In the Pyramid Age the tomb of the king was associated with a mortuary temple located close to the pyramid. As the tomb of the king was hidden, this mortuary temple was located away from the burial, closer to the cultivation facing towards Thebes.[18] These mortuary temples became places visited during the various festivals held in the Theban necropolis, most notably the Beautiful festival of the valley, where the sacred barques of Amun-Re, his consort Mut and son Khonsu left the temple at Karnak in order to visit the funerary temples of deceased kings on the West Bank and their shrines in the Theban Necropolis.

The tombs were constructed and decorated by the workers of the village of Deir el-Medina, located in a small wadi between this valley and the Valley of the Queens, facing Thebes. The workers journeyed to the tombs via routes over the Theban hills. The daily lives of these workers are quite well known, recorded in tombs and official documents. Amongst the events document is perhaps the first recorded worker's strike, detailed in the Turin strike papyrus.

Most of the tombs are not open to the public (18 of the tombs can be opened, but they are rarely open at the same time), and officials occasionally close those that are open for restoration work. The number of visitors to KV62 has led to a separate charge for entry into the tomb. The West Valley has only one open tomb—that of Ay—and a separate ticket is needed to visit this tomb. The tour guides are no longer allowed to lecture inside the tombs and visitors are expected to proceed quietly and in single file through the tombs. This is to minimize time in the tombs and prevent the crowds from damaging the surfaces of the decoration. Photography is no longer allowed in the tombs.

In 1997, 58 tourists and 4 Egyptians were massacred at nearby Deir el-Bahri by Islamist militants from Al-Gama'a al-Islamiyya. This led to an overall drop in tourism in the area.

On most days of the week an average of four to five thousand tourists visit the main valley. On the days that the Nile Cruises arrive the number can rise to around nine thousand. These levels are expected to rise to 25,000 by 2015. The West Valley is much less visited, as there is only one tomb that is open to the public.


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Valley Of The Queens
The Valley of the Queens is a place in Egypt where wives of Pharaohs were buried in ancient times. In ancient times, it was known as Ta-Set-Neferu, meaning –'the place of the Children of the Pharaoh', because along with the Queens of the 18th, 19th and 20th dynasties (1550–1070 BCE) many princes and princesses were also buried with various members of the nobility. The tombs of these individuals were maintained by mortuary priests who performed daily rituals and provided offerings and prayers for the deceased nobility.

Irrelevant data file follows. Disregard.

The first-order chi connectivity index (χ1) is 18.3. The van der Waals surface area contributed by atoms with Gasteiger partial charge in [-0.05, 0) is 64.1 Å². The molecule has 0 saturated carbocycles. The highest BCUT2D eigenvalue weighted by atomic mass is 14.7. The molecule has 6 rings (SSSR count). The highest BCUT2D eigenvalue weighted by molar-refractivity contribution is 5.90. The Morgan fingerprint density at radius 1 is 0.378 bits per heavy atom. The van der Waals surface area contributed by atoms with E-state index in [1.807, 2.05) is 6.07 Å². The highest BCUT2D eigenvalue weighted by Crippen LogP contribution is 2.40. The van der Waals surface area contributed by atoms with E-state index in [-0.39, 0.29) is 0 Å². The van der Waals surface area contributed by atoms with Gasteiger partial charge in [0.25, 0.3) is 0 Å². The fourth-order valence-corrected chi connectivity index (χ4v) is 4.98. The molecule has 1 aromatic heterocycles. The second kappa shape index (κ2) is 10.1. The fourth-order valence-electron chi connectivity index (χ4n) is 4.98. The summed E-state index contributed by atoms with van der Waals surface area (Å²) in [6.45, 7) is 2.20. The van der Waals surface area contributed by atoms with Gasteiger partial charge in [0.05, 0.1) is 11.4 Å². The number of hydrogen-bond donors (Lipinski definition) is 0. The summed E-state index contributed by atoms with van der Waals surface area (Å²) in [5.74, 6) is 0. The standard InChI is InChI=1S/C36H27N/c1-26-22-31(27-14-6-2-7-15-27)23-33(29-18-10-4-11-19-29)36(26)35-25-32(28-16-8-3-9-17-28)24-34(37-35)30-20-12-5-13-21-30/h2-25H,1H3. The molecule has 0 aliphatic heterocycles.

The valley is located near the better known Valley of the Kings, on the west bank of the Nile across from Thebes (modern Luxor) . This barren area in the western hills was chosen due to its relative isolation and proximity to the capital. The kings of the 18th dynasty, instead of the traditional building of pyramids as burial chambers (perhaps because of their vulnerability to tomb robbers), now chose to be buried in rock-cut tombs.

This necropolis is said to hold more than seventy tombs, many of which are stylish and lavishly decorated. An example of this is the resting place carved out of the rock for Queen Nefertari (1290–1224 BCE) of the 19th Dynasty. The polychrome reliefs in her tomb are still intact.

The Valley of the Queens include The Tomb of Khaemwese (Tomb 44): Scenes in Khaemwese's tomb show him being presented to the guardians of the gates to the afterlife along with his father. He is making an offering in the scene, and is dressed in a robe, wearing a necklace and the sidelocks of youth.

The Tomb of Queent Titi (Tomb 52): She is probably the queen of a 20th Dynasty. She is depicted with the sidelocks common to the Egyptian young of the period and in the presence of the gods Thoth, Atum, Isis and Nephthys. In the next chamber the queen is shown making offerings to Hathor the cow, and in the last chamber the gods Neith, Osiris, Selquit, Nephthys and Thoth.

The Tomb of Amenhikhopeshef (Tomb 55): Amenhikhopeshef was a son of Ramesses III and scenes show him with his father and the gods Thoth, Ptah and others. He was probably about nine years old when he died. Scenes show him being presented to various gods, including Anubis, the Jackal-headed god of the dead, by his father, Ramesses III. A premature baby was also found in to tomb. This belonged to this mother, who aborted upon learning of Amenhikhopeshef's death.